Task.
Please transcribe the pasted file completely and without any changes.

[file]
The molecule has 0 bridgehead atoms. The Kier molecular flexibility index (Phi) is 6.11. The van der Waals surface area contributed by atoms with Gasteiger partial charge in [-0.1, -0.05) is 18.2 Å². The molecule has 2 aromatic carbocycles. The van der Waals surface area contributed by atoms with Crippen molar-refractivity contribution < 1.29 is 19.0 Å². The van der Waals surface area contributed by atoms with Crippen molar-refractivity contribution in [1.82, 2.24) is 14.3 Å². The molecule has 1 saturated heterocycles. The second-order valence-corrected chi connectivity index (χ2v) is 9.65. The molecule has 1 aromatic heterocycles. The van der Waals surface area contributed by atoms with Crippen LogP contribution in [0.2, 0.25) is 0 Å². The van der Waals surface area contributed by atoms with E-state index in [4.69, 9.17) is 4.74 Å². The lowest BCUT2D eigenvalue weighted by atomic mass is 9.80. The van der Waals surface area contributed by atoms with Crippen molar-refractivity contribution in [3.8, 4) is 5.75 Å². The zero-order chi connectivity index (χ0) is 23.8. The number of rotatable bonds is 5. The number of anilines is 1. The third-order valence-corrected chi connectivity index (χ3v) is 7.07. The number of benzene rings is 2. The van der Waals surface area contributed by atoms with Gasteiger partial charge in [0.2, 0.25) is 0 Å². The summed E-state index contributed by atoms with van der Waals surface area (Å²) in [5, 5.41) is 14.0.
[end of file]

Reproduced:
The molecule has 0 bridgehead atoms. The Kier molecular flexibility index (Phi) is 6.11. The van der Waals surface area contributed by atoms with Gasteiger partial charge in [-0.1, -0.05) is 18.2 Å². The molecule has 2 aromatic carbocycles. The van der Waals surface area contributed by atoms with Crippen molar-refractivity contribution < 1.29 is 19.0 Å². The van der Waals surface area contributed by atoms with Crippen molar-refractivity contribution in [1.82, 2.24) is 14.3 Å². The molecule has 1 saturated heterocycles. The second-order valence-corrected chi connectivity index (χ2v) is 9.65. The molecule has 1 aromatic heterocycles. The van der Waals surface area contributed by atoms with Crippen LogP contribution in [0.2, 0.25) is 0 Å². The van der Waals surface area contributed by atoms with E-state index in [4.69, 9.17) is 4.74 Å². The lowest BCUT2D eigenvalue weighted by atomic mass is 9.80. The van der Waals surface area contributed by atoms with Crippen molar-refractivity contribution in [3.8, 4) is 5.75 Å². The zero-order chi connectivity index (χ0) is 23.8. The number of rotatable bonds is 5. The number of anilines is 1. The third-order valence-corrected chi connectivity index (χ3v) is 7.07. The number of benzene rings is 2. The van der Waals surface area contributed by atoms with Gasteiger partial charge in [0.2, 0.25) is 0 Å². The summed E-state index contributed by atoms with van der Waals surface area (Å²) in [5, 5.41) is 14.0.